Inside The Dark Mind Of A White Mississippi Criminal Court Judge (VIDEO)

Mississippi Circuit Court Judge Marcus D. Gordon recently sat down with Fault Lines correspondent Anjali Kamat with the Aljazeera America network. Judge Gordon preceded to explain how the criminal justice system worked in Mississippi. His answers were sobering to say the least. Here are a few questions and answers from the interview. You can read the entire interview here. The bold text is Kamat the non-bold text is Gordon.

Circuit Court Judge Marcus D. Gordon (C-SPAN) via Raw Story
Circuit Court Judge Marcus D. Gordon (C-SPAN) via Raw Story

Question: “A number of recent studies have shown that having state public defenders can be more cost effective and provide better representation for defendants. So I’m curious why you wouldn’t petition for a state system.

Judge Gordon’s response:

Because I don’t have the authority. That’s above me. I have a responsibility of civil and criminal cases all over four counties. Lady, I work from Monday to Friday night.

Question: The inmates we spoke to said they spent maybe 10 minutes with their public defender, and they met their public defender for the first time a few days before trial.

Judge Gordon’s response:

Are you believing the statements of the defendants? They will tell you anything you want to hear.

Question: We spoke to a number of inmates who say they have been waiting to speak to an attorney for nearly a year.

Judge Gordon’s response:

Well, that’s not right. I know that’s not right. But I don’t know that happens. I never know who is in jail. The sheriff doesn’t come and tell me. The prosecutors don’t tell me. And the defense attorneys don’t tell me. I might read it in the newspaper, but that’s usually the way I find out about it.

Question: They said they had asked for public defenders and that investigators told them it’s your policy to wait until after they are indicted.

Judge Gordon’s response:

When they prove that they are indigent, they cannot afford to hire a lawyer.

Question: At what point do they have to prove that they are indigent?

Judge Gordon’s response:

At the time of the indictment—at which point, I will appoint them an attorney.

Question: But what if months pass between the arrest and the time of indictment?

Judge Gordon’s response:

Lady, people charged with crimes, they are criminals. And they say what meets their purpose. Now they told you they had requested an attorney. They had not requested an attorney in 98 percent of the cases. You never hear of that. I never hear of that.

I don’t know whether they have requested an attorney or not. They would not be entitled to an attorney until indictment, as a policy of this district by myself and the other circuit judge. It would be an additional burden on trial attorneys to go out there and investigate every single case.

Question: But these people are spending months before speaking to counsel.

Judge Gordon’s response:

Well, that may be true. That’s the hardship of the criminal system.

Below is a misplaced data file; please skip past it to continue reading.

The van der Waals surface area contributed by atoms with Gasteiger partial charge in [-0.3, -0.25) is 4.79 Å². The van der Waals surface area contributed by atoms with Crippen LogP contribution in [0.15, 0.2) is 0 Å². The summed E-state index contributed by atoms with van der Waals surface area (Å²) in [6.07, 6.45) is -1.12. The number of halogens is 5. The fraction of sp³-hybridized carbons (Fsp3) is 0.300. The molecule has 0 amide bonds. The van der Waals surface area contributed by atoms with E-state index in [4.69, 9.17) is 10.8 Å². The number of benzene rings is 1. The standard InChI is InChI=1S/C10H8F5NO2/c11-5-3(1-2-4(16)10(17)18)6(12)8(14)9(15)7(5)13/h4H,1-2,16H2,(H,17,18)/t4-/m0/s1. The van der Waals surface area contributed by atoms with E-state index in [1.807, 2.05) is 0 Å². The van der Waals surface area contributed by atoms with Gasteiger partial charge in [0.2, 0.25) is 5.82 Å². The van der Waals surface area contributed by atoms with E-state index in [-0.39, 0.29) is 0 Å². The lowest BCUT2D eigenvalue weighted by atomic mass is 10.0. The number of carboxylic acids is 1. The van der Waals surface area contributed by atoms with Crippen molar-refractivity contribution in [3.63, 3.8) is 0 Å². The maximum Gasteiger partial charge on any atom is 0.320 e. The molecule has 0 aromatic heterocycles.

Question: Are their rights being violated?

Judge Gordon’s response:

Lady, the criminal system is a system of criminals. Sure, their rights are violated. But not all rights are violated that you’re calling violation.

Question: You do acknowledge that because of this policy, some prisoners’ rights are being violated?

Judge Gordon’s response:

I do not acknowledge that. I do know that there are innocent people, who are charged and go through the system who are not guilty, in the penitentiary. But there is nothing I can do about that.

Question: Do you think it’s unfair that if a person has enough money and can hire a private attorney, they get access to a better system of justice than an indigent defendant?

Judge Gordon’s response:

I do not think that.

I’m just going to end it right here. It’s clear that we can see a pattern emerging from Judge Gordon’s mindset. If you are arrested for a crime, you are a criminal.

The dismissive contempt he has for his fellow citizens is astounding; however, his attitude is not unusual for most authority figures in America’s criminal justice system. From police officers to judges, and even down to parole officers, too many share the same mentality. Too many of these authority figures are just punching a clock, viewing the people whose lives they affect on a day-to-day basis as being nothing more than faceless numbers to be processed before they clock out for the day.

This is the true poison which infects our legal system: pure apathy. In the minds of men like Judge Gordon, the people standing before him are nothing but criminals and deserve nothing but his contempt. If some of their rights are violated, oh well.

It’s time America woke up to the truth and started to realize that the people we send through the system rarely have a fighting chance unless they have money.

The enormous disconnect between those in power and the average citizen may seem like a bottomless gulf. However, I believe that as more Americans wake up, they will be able to slowly build a bridge. There will always be a gulf between those with authority and those without. It’s up to the people to maintain a functioning bridge in order to keep the system in check. It starts with insisting that the entire criminal justice system’s culture change. We do this by promoting those who think differently than men like Judge Gordon.

Here’s a video of this judge in action.

h/t Raw Story